Just after this, however, we found ourselves in the street where we had listened to the wailing, and soon the rumbling of an approaching cab was heard. After being hailed, the driver, an Irishman of even more than average volubility, swore with fervour that his cab had never, since it was turned out with its first coat of varnish from the very best workshop in the whole of South Africa, had a "dirty Malay" sitting across its axle (it was from Malays that the infection was mostly dreaded); that the vehicle was known throughout the length and breadth of Cape Town as "the white man's cab"; that if we weren't too proud to take a look at the panel, we would find the cab's name, "The Blanche," in "purty gould letthers." Of course "ivry wan" who was educated knew that to mean just "white," and nothing else in the English language.

So we bade Brand farewell and were driven, smoking germicidically, to the railway-station, which we reached just in time to catch the train.



Brand strolled slowly down the street and again stopped before the house of sorrow, where the wailing had now ceased. Yielding to a reprehensible impulse of morbid curiosity he approached the shuttered window, where light still faintly gleamed, and endeavoured to find an aperture through which he could see into the house. By looking upwards between the diagonally-fixed slats he could see the ceiling, but the lower areas of the chamber were quite out of the range of his vision. Listening carefully, he seemed to hear a smothered sob and then a sigh. One of those unaccountable impulses that grip men by the throat sometimes, and make them do to their own undoing things which under ordinary circumstances they would never dream of attempting, then overcame him, and he felt that, come what may, he must see the inside of that room. He caught hold of the shutter and gently tried to open it, but the outside leaf was firmly bolted to the window-sill, and could not be moved. However, in passing his hand over the slats he found that one was slightly loose and yielded to pressure. He pressed this slat and it slid upwards and inwards, leaving a space of about an inch and a half in width through which he could look.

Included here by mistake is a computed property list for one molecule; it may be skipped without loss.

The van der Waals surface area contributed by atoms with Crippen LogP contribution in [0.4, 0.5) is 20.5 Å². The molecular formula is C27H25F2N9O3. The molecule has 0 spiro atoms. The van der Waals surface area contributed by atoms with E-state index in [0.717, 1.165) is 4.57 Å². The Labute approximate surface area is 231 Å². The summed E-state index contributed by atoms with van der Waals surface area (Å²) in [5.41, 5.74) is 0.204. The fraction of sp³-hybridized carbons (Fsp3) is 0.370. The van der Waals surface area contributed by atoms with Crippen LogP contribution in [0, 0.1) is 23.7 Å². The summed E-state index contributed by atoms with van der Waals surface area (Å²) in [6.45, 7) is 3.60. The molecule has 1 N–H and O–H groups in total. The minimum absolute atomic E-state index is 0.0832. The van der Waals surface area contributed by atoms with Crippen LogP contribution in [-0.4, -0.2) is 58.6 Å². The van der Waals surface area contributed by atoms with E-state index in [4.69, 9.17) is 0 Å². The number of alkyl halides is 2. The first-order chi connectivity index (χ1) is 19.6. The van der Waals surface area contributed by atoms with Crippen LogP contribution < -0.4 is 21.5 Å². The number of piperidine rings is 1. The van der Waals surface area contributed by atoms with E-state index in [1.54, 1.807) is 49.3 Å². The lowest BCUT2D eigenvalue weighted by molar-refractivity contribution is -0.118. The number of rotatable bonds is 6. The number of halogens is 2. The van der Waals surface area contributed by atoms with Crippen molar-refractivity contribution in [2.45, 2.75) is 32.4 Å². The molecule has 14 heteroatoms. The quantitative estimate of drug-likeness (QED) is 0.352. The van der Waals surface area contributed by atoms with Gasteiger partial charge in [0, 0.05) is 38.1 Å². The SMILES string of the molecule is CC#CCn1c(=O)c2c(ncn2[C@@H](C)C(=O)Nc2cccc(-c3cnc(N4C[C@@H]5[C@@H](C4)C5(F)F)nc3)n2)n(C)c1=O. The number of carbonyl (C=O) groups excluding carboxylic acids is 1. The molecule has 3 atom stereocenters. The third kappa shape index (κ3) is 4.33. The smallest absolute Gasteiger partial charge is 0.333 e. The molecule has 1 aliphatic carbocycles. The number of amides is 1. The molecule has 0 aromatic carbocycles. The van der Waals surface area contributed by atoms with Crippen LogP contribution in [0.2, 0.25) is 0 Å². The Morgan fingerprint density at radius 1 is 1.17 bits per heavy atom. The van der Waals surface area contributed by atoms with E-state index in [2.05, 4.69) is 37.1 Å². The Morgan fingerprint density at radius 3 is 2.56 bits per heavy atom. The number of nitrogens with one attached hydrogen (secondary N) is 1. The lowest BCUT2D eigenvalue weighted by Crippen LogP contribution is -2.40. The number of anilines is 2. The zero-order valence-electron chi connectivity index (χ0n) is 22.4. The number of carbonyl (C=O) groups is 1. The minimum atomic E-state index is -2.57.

The room was one of medium size, with a fireplace at one end. A lamp hung from the ceiling and distributed a dim light. The papered walls were of a deep crimson hue, and the floor was covered with Indian mats. A very large cushioned divan draped with dark green silk stood before a curtained recess in the opposite wall, and a large open volume lay upon a Koran stand of black wood inlaid with mother-of-pearl. A number of feminine garments, principally of silk, lay about the room in disorder.

Sitting on the divan and facing the window was a young girl, apparently a Malay; and although her face was partly covered by her hands, Brand could see that she was very lovely. Judging by her figure she looked to be about seventeen years of age. She was bent forward with her elbows resting on her knees, and her long black hair hung down in a rolled sheaf over one side of her bosom. Her neck, arms, and legs below the knees were bare, and of the most delicate symmetry. Her only clothing appeared to be a short petticoat and bodice, both of red silk delicately embroidered with white, and a pair of richly-worked sandals. Her skin was even lighter than that delicate, slightly dusky tint usually only found in pure-bred Malay girls and young boys.